I prefer my sci-fi and fantasy crossed with some other genre. Here it’s police procedural. That’s obvious from the first page; what I couldn’t tell for some time was whether the book really was fantasy or sci-fi at all. I certainly won’t spoil that. Most of the intrigue in the first half is in understanding the world model; to ruin that would be tragic.
Like a true detective story you don’t get into the head of the first-person narrator much, except obliquely. I didn’t really connect with the secondary characters either. Both choices seem deliberate. This is an ideas book, not a character one. I spent a lot of time imagining how it could be adapted into film. I think it could be done right, but failing to do so would be spectacularly bad.
The book isn’t totally cerebral either. There’s action. There’s murder! By the end, I was turning pages to get to the resolution, even though I was pretty sure how things would end up (I was right). There’s a good mix of tied-up and loose ends. Recommended.
At the end of 2008 a number of book blogs published their best-of lists, and whenever I had a spare minute I made a point of hunting down the Amazon Kindle sample chapters. Netherland came up repeatedly, and when it made the news recently (the president is apparently reading it) I started the sample. By now I was a little tired of back-to-back stories set in 19th century London anyway. (I was surprised to discover it’s possible for me to get sick of them, even if they do have zombies.)
Free sample chapters are, to my mind, the greatest thing about the Kindle, way cooler than e-ink or free wireless. Sampling has changed the way I choose books in the way that digital purchasing changed the way I consume music. I reject more books than I buy after checking out the samples, but I churn through books much more quickly. Amazon doesn’t care which books I buy, as long as I buy many, so this is a mutually beneficial relationship.
Anyway, Netherland was one I bought immediately after finishing the sample. This first-person narrative is told from the point of view of a European expat in contemporary New York. I’m not sure I’ve read much in the way of non-American perspectives on living in the US that weren’t explicitly political or satirical. I’m not a New Yorker either but I’m in the city quite often (I wrote this on the train home from there, in fact), so New York is perpetually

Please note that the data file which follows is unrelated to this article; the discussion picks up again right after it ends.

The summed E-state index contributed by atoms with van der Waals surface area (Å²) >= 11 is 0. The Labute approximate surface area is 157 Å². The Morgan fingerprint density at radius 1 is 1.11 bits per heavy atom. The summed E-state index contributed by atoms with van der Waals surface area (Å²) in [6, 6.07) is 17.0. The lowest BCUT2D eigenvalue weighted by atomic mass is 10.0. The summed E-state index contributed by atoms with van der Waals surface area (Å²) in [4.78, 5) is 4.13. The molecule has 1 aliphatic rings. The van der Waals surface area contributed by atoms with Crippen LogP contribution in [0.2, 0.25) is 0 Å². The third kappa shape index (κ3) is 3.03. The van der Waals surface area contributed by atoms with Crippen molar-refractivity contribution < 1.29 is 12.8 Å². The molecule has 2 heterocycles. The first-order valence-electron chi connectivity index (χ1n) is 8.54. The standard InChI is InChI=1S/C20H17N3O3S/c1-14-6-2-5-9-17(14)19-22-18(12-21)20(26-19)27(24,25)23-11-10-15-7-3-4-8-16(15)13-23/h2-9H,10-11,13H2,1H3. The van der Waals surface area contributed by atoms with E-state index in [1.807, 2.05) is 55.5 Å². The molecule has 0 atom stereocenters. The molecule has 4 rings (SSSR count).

both familiar and alien.
I don’t do plot in my writeups, generally, and I won’t start here.
The reason to read this book is for its lyricism anyway.
The week before, Jake and I had played in his grandparents’ garden. I raked leaves into piles and he helped me bag the leaves. The leaves were dry and marvelously light. I added armloads to the red and brown and gold crushed in the plastic sack; Jake picked up a single leaf and made a cautious, thrilled deposit. At one point he put on his superhero frown and charged a hillock of leaves. Wading into its harmless fire, he courageously sprawled. “‘Ook, ‘ook!” he screamed as he rolled in the leaves. I looked, and looked, and looked. Fronds of his yellow hair curled out from the hood’s fringe onto his cheeks. He wore his purple quilted jacket, and his thermal khakis with an inch of tartan turnup, and his blue ankle boots with the zip, and the blue sweater with the white boat, and — I knew this because I had dressed him — his train-infested underpants, and the red T-shirt he liked to imagine was a Spider-Man shirt, and Old Navy green socks with rubbery lettering on the soles. We gardened together. I demonstrated how to use a shovel. When I dug up the topsoil, I was taken aback: countless squirming creatures ate and moved and multiplied underfoot. The very ground we stood on was revealed as a kind of ocean, crowded and immeasurable and full of light.
This book clearly was written for only one person — me — and yet it’s been enormously popular and has already landed its author lucrative book and movie deals. I’m happy for him, because even though I thought the novel was ultimately a disappointment, I still smile when I think about it.